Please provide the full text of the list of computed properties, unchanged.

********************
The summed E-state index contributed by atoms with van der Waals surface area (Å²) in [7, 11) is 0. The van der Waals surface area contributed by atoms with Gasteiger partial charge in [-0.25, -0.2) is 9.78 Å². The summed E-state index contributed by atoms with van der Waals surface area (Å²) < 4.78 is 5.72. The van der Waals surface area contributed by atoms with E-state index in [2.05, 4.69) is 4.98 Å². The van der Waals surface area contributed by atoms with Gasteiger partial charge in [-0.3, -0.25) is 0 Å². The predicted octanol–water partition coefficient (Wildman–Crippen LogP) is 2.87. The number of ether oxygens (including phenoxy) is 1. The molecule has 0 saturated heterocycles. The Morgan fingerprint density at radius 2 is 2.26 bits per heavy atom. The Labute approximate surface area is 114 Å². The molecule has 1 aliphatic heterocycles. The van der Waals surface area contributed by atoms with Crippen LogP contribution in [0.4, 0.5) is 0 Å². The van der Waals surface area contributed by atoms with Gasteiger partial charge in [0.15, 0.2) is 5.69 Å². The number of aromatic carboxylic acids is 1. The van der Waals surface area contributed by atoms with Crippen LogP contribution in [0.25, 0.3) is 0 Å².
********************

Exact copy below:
The summed E-state index contributed by atoms with van der Waals surface area (Å²) in [7, 11) is 0. The van der Waals surface area contributed by atoms with Gasteiger partial charge in [-0.25, -0.2) is 9.78 Å². The summed E-state index contributed by atoms with van der Waals surface area (Å²) < 4.78 is 5.72. The van der Waals surface area contributed by atoms with E-state index in [2.05, 4.69) is 4.98 Å². The van der Waals surface area contributed by atoms with Gasteiger partial charge in [-0.3, -0.25) is 0 Å². The predicted octanol–water partition coefficient (Wildman–Crippen LogP) is 2.87. The number of ether oxygens (including phenoxy) is 1. The molecule has 0 saturated heterocycles. The Morgan fingerprint density at radius 2 is 2.26 bits per heavy atom. The Labute approximate surface area is 114 Å². The molecule has 1 aliphatic heterocycles. The van der Waals surface area contributed by atoms with Crippen LogP contribution in [0.4, 0.5) is 0 Å². The van der Waals surface area contributed by atoms with Gasteiger partial charge in [0.15, 0.2) is 5.69 Å². The number of aromatic carboxylic acids is 1. The van der Waals surface area contributed by atoms with Crippen LogP contribution in [0.25, 0.3) is 0 Å².